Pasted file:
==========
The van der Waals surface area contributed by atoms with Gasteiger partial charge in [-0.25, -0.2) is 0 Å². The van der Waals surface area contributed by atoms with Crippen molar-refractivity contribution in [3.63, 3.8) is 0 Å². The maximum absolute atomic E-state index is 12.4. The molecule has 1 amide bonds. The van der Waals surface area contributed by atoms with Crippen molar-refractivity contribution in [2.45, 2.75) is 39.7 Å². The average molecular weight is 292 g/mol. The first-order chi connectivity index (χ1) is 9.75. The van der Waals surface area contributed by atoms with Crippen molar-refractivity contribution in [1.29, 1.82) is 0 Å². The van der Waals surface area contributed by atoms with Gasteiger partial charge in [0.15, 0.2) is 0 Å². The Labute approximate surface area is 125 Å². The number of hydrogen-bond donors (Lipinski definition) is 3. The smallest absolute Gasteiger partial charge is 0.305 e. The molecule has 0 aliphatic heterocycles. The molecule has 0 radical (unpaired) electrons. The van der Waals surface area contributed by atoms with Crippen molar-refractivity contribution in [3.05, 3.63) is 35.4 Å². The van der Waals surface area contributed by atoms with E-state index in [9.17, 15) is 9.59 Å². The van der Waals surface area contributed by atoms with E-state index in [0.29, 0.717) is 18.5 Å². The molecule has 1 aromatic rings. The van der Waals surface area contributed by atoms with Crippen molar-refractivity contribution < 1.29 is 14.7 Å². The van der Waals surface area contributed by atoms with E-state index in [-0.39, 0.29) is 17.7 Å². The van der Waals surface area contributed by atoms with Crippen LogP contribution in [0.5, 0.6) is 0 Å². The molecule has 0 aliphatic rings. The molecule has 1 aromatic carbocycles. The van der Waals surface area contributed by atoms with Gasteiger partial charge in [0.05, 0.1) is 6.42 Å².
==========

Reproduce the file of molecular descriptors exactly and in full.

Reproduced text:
The van der Waals surface area contributed by atoms with Gasteiger partial charge in [-0.25, -0.2) is 0 Å². The van der Waals surface area contributed by atoms with Crippen molar-refractivity contribution in [3.63, 3.8) is 0 Å². The maximum absolute atomic E-state index is 12.4. The molecule has 1 amide bonds. The van der Waals surface area contributed by atoms with Crippen molar-refractivity contribution in [2.45, 2.75) is 39.7 Å². The average molecular weight is 292 g/mol. The first-order chi connectivity index (χ1) is 9.75. The van der Waals surface area contributed by atoms with Crippen molar-refractivity contribution in [1.29, 1.82) is 0 Å². The van der Waals surface area contributed by atoms with Gasteiger partial charge in [0.15, 0.2) is 0 Å². The Labute approximate surface area is 125 Å². The number of hydrogen-bond donors (Lipinski definition) is 3. The smallest absolute Gasteiger partial charge is 0.305 e. The molecule has 0 aliphatic heterocycles. The molecule has 0 radical (unpaired) electrons. The van der Waals surface area contributed by atoms with Crippen molar-refractivity contribution in [3.05, 3.63) is 35.4 Å². The van der Waals surface area contributed by atoms with E-state index in [9.17, 15) is 9.59 Å². The van der Waals surface area contributed by atoms with E-state index in [0.29, 0.717) is 18.5 Å². The molecule has 1 aromatic rings. The van der Waals surface area contributed by atoms with Crippen molar-refractivity contribution < 1.29 is 14.7 Å². The van der Waals surface area contributed by atoms with E-state index in [-0.39, 0.29) is 17.7 Å². The van der Waals surface area contributed by atoms with Crippen LogP contribution in [0.5, 0.6) is 0 Å². The molecule has 0 aliphatic rings. The molecule has 1 aromatic carbocycles. The van der Waals surface area contributed by atoms with Gasteiger partial charge in [0.05, 0.1) is 6.42 Å².